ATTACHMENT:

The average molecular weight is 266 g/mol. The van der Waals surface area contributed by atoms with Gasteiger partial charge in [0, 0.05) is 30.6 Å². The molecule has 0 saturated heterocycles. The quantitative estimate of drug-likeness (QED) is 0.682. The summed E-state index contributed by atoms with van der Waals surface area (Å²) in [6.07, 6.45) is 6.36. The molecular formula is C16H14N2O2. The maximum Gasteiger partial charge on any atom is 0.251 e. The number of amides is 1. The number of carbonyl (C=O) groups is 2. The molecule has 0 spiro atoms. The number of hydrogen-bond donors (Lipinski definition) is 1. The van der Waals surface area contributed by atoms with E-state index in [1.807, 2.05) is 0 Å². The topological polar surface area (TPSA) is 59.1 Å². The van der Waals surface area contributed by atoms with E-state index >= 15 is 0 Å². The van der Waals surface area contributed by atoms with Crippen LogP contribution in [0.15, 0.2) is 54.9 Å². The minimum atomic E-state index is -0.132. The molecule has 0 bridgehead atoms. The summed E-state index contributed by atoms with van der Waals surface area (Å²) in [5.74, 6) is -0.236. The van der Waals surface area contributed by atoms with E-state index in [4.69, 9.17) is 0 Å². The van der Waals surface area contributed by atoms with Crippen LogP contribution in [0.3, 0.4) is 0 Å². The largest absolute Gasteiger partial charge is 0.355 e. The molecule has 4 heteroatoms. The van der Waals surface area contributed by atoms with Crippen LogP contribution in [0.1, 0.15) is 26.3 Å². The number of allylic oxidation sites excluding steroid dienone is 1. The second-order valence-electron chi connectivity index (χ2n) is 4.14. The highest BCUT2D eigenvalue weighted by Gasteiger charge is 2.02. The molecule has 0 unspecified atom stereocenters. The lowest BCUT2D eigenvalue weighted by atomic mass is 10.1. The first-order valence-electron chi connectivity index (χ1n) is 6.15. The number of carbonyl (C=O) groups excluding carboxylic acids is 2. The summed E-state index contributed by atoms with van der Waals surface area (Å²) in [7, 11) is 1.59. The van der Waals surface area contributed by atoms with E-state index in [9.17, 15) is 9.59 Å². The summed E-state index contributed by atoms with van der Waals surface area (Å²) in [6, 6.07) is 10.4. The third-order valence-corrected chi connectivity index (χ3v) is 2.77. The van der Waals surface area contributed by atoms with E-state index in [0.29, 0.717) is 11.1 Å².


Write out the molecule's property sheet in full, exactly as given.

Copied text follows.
The average molecular weight is 266 g/mol. The van der Waals surface area contributed by atoms with Gasteiger partial charge in [0, 0.05) is 30.6 Å². The molecule has 0 saturated heterocycles. The quantitative estimate of drug-likeness (QED) is 0.682. The summed E-state index contributed by atoms with van der Waals surface area (Å²) in [6.07, 6.45) is 6.36. The molecular formula is C16H14N2O2. The maximum Gasteiger partial charge on any atom is 0.251 e. The number of amides is 1. The number of carbonyl (C=O) groups is 2. The molecule has 0 spiro atoms. The number of hydrogen-bond donors (Lipinski definition) is 1. The van der Waals surface area contributed by atoms with E-state index in [1.807, 2.05) is 0 Å². The topological polar surface area (TPSA) is 59.1 Å². The van der Waals surface area contributed by atoms with E-state index >= 15 is 0 Å². The van der Waals surface area contributed by atoms with Crippen LogP contribution in [0.15, 0.2) is 54.9 Å². The minimum atomic E-state index is -0.132. The molecule has 0 bridgehead atoms. The summed E-state index contributed by atoms with van der Waals surface area (Å²) in [5.74, 6) is -0.236. The van der Waals surface area contributed by atoms with E-state index in [4.69, 9.17) is 0 Å². The van der Waals surface area contributed by atoms with Crippen LogP contribution in [0.3, 0.4) is 0 Å². The largest absolute Gasteiger partial charge is 0.355 e. The molecule has 4 heteroatoms. The van der Waals surface area contributed by atoms with Crippen LogP contribution in [0.1, 0.15) is 26.3 Å². The number of allylic oxidation sites excluding steroid dienone is 1. The second-order valence-electron chi connectivity index (χ2n) is 4.14. The highest BCUT2D eigenvalue weighted by Gasteiger charge is 2.02. The molecule has 0 unspecified atom stereocenters. The lowest BCUT2D eigenvalue weighted by atomic mass is 10.1. The first-order valence-electron chi connectivity index (χ1n) is 6.15. The number of carbonyl (C=O) groups excluding carboxylic acids is 2. The summed E-state index contributed by atoms with van der Waals surface area (Å²) in [7, 11) is 1.59. The van der Waals surface area contributed by atoms with E-state index in [9.17, 15) is 9.59 Å². The summed E-state index contributed by atoms with van der Waals surface area (Å²) in [6, 6.07) is 10.4. The third-order valence-corrected chi connectivity index (χ3v) is 2.77. The van der Waals surface area contributed by atoms with E-state index in [0.29, 0.717) is 11.1 Å².